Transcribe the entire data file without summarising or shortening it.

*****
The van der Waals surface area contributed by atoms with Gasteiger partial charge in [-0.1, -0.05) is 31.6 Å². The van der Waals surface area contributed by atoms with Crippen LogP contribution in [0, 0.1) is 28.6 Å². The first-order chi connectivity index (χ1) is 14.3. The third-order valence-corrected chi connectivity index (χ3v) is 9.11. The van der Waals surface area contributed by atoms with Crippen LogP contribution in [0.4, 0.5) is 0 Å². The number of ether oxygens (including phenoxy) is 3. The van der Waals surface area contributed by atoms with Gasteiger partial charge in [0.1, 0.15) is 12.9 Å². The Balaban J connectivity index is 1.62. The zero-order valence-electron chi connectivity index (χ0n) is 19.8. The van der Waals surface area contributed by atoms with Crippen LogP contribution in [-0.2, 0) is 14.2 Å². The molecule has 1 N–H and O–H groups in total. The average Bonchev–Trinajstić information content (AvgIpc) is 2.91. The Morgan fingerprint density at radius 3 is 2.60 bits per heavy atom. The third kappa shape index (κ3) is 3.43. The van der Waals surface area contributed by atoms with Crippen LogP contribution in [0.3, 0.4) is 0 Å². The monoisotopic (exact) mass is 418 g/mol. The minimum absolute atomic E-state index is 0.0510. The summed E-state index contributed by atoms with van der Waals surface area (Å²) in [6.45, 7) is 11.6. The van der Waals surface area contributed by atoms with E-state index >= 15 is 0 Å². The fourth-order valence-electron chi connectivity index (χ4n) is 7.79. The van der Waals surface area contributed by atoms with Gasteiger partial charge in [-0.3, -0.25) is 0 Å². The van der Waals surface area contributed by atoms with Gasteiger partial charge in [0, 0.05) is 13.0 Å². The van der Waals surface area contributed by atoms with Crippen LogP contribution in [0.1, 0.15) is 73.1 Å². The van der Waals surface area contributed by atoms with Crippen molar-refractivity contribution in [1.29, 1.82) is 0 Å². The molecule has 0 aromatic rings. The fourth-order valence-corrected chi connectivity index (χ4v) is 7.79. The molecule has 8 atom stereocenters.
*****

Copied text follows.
The van der Waals surface area contributed by atoms with Gasteiger partial charge in [-0.1, -0.05) is 31.6 Å². The van der Waals surface area contributed by atoms with Crippen LogP contribution in [0, 0.1) is 28.6 Å². The first-order chi connectivity index (χ1) is 14.3. The third-order valence-corrected chi connectivity index (χ3v) is 9.11. The van der Waals surface area contributed by atoms with Crippen LogP contribution in [0.4, 0.5) is 0 Å². The number of ether oxygens (including phenoxy) is 3. The van der Waals surface area contributed by atoms with Gasteiger partial charge in [0.1, 0.15) is 12.9 Å². The Balaban J connectivity index is 1.62. The zero-order valence-electron chi connectivity index (χ0n) is 19.8. The van der Waals surface area contributed by atoms with Crippen LogP contribution in [-0.2, 0) is 14.2 Å². The molecule has 1 N–H and O–H groups in total. The average Bonchev–Trinajstić information content (AvgIpc) is 2.91. The Morgan fingerprint density at radius 3 is 2.60 bits per heavy atom. The third kappa shape index (κ3) is 3.43. The van der Waals surface area contributed by atoms with Crippen LogP contribution in [0.3, 0.4) is 0 Å². The monoisotopic (exact) mass is 418 g/mol. The minimum absolute atomic E-state index is 0.0510. The summed E-state index contributed by atoms with van der Waals surface area (Å²) in [6.45, 7) is 11.6. The van der Waals surface area contributed by atoms with E-state index >= 15 is 0 Å². The fourth-order valence-electron chi connectivity index (χ4n) is 7.79. The van der Waals surface area contributed by atoms with Gasteiger partial charge in [-0.3, -0.25) is 0 Å². The van der Waals surface area contributed by atoms with Gasteiger partial charge in [0, 0.05) is 13.0 Å². The van der Waals surface area contributed by atoms with Crippen LogP contribution in [0.1, 0.15) is 73.1 Å². The van der Waals surface area contributed by atoms with Crippen molar-refractivity contribution in [1.29, 1.82) is 0 Å². The molecule has 0 aromatic rings. The fourth-order valence-corrected chi connectivity index (χ4v) is 7.79. The molecule has 8 atom stereocenters.